Over the past two decades, scientists have laid bare our need to know more about women’s physiology. Can tech designed by and for women help?
If you’re asked to imagine a person who has a heart attack, who do you see? Most of us think of an old man. It’s what we tend to see in movies. And while 3.9 million men live with cardiovascular disease in the UK, according to the British Heart Foundation, 3.5 million women also have a heart condition. However, we know much less about how to spot cardiovascular health issues in women. This means women wait longer to seek medical help, and are only half as likely as men to receive recommended heart-attack treatments.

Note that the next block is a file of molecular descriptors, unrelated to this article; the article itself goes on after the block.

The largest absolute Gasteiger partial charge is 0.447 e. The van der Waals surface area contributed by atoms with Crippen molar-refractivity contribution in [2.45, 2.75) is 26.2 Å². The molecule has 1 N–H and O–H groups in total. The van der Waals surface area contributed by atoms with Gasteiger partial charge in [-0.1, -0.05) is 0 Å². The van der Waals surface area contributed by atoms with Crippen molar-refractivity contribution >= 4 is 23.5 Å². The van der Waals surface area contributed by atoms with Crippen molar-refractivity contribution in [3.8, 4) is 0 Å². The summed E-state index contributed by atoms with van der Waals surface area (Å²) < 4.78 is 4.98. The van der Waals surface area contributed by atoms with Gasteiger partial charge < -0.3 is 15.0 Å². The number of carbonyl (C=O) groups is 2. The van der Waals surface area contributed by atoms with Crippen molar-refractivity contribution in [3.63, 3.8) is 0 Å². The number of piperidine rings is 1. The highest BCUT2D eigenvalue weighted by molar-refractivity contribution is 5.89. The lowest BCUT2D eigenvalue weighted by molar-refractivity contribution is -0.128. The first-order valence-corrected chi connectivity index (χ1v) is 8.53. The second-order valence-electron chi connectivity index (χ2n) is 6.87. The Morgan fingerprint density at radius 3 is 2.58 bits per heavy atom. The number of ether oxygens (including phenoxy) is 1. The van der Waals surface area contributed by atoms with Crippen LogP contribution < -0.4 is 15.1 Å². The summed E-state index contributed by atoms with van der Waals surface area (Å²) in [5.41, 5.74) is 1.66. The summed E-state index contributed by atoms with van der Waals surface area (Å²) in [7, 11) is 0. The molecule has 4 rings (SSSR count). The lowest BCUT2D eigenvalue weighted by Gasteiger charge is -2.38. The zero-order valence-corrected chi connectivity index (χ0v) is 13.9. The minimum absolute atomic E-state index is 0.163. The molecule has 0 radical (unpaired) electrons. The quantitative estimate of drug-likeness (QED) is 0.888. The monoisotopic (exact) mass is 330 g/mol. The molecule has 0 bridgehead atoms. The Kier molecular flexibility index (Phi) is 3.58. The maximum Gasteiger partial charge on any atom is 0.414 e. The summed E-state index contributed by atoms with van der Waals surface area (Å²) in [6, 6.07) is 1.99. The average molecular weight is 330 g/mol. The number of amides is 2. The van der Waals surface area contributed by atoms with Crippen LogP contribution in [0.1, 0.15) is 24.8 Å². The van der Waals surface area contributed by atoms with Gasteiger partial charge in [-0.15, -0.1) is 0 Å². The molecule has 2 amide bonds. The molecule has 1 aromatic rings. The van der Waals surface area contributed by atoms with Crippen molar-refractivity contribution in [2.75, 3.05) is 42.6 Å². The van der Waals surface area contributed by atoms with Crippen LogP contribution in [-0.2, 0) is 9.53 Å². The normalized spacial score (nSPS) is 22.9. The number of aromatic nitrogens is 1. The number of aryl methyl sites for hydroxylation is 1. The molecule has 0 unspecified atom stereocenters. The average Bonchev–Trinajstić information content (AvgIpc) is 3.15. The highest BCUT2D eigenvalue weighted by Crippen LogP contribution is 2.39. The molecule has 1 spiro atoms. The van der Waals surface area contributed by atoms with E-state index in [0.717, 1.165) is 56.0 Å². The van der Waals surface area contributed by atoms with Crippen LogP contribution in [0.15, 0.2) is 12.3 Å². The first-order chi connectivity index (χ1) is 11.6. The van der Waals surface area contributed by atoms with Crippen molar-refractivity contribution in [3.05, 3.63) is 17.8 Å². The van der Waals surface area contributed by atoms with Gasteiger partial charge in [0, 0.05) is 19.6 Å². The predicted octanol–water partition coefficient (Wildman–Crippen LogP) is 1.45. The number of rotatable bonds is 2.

It was only in 1993 that women and people of colour were officially included in US clinical trials, yet much of our current medical knowledge has been shaped by earlier research. But over the past two decades, scientists have laid bare our need to know more about a wider range of bodies. As data is slowly catching up with reality, could technology help to plug the gap?